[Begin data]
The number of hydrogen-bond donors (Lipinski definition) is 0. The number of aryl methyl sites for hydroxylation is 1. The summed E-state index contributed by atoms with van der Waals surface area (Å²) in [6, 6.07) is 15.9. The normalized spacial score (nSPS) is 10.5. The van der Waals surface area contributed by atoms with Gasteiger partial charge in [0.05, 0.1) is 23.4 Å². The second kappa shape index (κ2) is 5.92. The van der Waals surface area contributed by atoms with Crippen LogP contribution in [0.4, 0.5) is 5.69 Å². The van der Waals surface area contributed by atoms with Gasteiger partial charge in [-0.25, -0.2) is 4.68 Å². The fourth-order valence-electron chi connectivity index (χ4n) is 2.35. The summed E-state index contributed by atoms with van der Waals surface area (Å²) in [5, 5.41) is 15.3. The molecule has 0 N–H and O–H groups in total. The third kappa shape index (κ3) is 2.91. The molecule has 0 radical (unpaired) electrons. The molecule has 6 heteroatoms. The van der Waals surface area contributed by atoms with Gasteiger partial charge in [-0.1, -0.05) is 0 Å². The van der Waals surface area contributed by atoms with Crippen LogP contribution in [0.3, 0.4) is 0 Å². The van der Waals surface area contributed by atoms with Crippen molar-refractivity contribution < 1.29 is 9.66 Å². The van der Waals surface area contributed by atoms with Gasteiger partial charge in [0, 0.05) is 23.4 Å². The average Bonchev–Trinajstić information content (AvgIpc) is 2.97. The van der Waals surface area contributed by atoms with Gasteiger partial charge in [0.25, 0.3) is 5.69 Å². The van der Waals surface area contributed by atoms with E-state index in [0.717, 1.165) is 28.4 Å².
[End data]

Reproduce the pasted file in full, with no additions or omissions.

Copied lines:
The number of hydrogen-bond donors (Lipinski definition) is 0. The number of aryl methyl sites for hydroxylation is 1. The summed E-state index contributed by atoms with van der Waals surface area (Å²) in [6, 6.07) is 15.9. The normalized spacial score (nSPS) is 10.5. The van der Waals surface area contributed by atoms with Gasteiger partial charge in [0.05, 0.1) is 23.4 Å². The second kappa shape index (κ2) is 5.92. The van der Waals surface area contributed by atoms with Crippen LogP contribution in [0.4, 0.5) is 5.69 Å². The van der Waals surface area contributed by atoms with Gasteiger partial charge in [-0.25, -0.2) is 4.68 Å². The fourth-order valence-electron chi connectivity index (χ4n) is 2.35. The summed E-state index contributed by atoms with van der Waals surface area (Å²) in [5, 5.41) is 15.3. The molecule has 0 N–H and O–H groups in total. The third kappa shape index (κ3) is 2.91. The molecule has 0 radical (unpaired) electrons. The molecule has 6 heteroatoms. The van der Waals surface area contributed by atoms with Gasteiger partial charge in [-0.1, -0.05) is 0 Å². The van der Waals surface area contributed by atoms with Crippen LogP contribution in [0.3, 0.4) is 0 Å². The van der Waals surface area contributed by atoms with Crippen molar-refractivity contribution < 1.29 is 9.66 Å². The van der Waals surface area contributed by atoms with Gasteiger partial charge in [0, 0.05) is 23.4 Å². The average Bonchev–Trinajstić information content (AvgIpc) is 2.97. The van der Waals surface area contributed by atoms with Gasteiger partial charge in [0.25, 0.3) is 5.69 Å². The van der Waals surface area contributed by atoms with E-state index in [0.717, 1.165) is 28.4 Å².